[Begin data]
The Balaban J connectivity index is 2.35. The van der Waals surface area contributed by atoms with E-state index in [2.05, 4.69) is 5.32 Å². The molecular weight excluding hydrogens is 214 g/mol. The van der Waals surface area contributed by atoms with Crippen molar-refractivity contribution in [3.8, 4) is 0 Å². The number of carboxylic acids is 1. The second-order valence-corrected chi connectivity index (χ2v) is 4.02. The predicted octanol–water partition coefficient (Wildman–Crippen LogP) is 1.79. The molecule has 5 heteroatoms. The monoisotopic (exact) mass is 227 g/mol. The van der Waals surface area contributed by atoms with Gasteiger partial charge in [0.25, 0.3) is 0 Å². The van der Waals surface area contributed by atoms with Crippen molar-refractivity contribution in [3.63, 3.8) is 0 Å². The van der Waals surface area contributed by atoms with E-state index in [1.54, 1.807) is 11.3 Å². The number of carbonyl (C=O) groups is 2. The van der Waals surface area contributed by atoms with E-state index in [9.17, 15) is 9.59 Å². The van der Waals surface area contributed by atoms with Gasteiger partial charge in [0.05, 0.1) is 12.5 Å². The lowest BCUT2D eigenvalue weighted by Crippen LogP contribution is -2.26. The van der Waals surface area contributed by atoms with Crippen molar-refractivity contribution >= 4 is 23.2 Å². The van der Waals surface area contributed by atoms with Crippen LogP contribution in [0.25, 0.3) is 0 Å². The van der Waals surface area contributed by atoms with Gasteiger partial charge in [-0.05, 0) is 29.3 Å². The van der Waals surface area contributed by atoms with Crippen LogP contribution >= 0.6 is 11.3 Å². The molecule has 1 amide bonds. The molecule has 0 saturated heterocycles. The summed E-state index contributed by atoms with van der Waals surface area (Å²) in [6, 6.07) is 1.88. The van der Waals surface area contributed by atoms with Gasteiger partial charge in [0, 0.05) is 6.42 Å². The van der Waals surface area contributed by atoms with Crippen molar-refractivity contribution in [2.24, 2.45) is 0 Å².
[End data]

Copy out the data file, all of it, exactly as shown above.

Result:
The Balaban J connectivity index is 2.35. The van der Waals surface area contributed by atoms with E-state index in [2.05, 4.69) is 5.32 Å². The molecular weight excluding hydrogens is 214 g/mol. The van der Waals surface area contributed by atoms with Crippen molar-refractivity contribution in [3.8, 4) is 0 Å². The number of carboxylic acids is 1. The second-order valence-corrected chi connectivity index (χ2v) is 4.02. The predicted octanol–water partition coefficient (Wildman–Crippen LogP) is 1.79. The molecule has 5 heteroatoms. The monoisotopic (exact) mass is 227 g/mol. The van der Waals surface area contributed by atoms with Gasteiger partial charge in [0.25, 0.3) is 0 Å². The van der Waals surface area contributed by atoms with Crippen molar-refractivity contribution in [3.63, 3.8) is 0 Å². The van der Waals surface area contributed by atoms with E-state index in [1.54, 1.807) is 11.3 Å². The number of carbonyl (C=O) groups is 2. The van der Waals surface area contributed by atoms with E-state index in [9.17, 15) is 9.59 Å². The van der Waals surface area contributed by atoms with Gasteiger partial charge in [0.05, 0.1) is 12.5 Å². The lowest BCUT2D eigenvalue weighted by Crippen LogP contribution is -2.26. The van der Waals surface area contributed by atoms with Crippen molar-refractivity contribution >= 4 is 23.2 Å². The van der Waals surface area contributed by atoms with Crippen LogP contribution in [0.25, 0.3) is 0 Å². The van der Waals surface area contributed by atoms with Gasteiger partial charge in [-0.05, 0) is 29.3 Å². The van der Waals surface area contributed by atoms with Crippen LogP contribution >= 0.6 is 11.3 Å². The molecule has 1 amide bonds. The molecule has 0 saturated heterocycles. The summed E-state index contributed by atoms with van der Waals surface area (Å²) in [6, 6.07) is 1.88. The van der Waals surface area contributed by atoms with Gasteiger partial charge in [0, 0.05) is 6.42 Å². The van der Waals surface area contributed by atoms with Crippen molar-refractivity contribution in [2.24, 2.45) is 0 Å².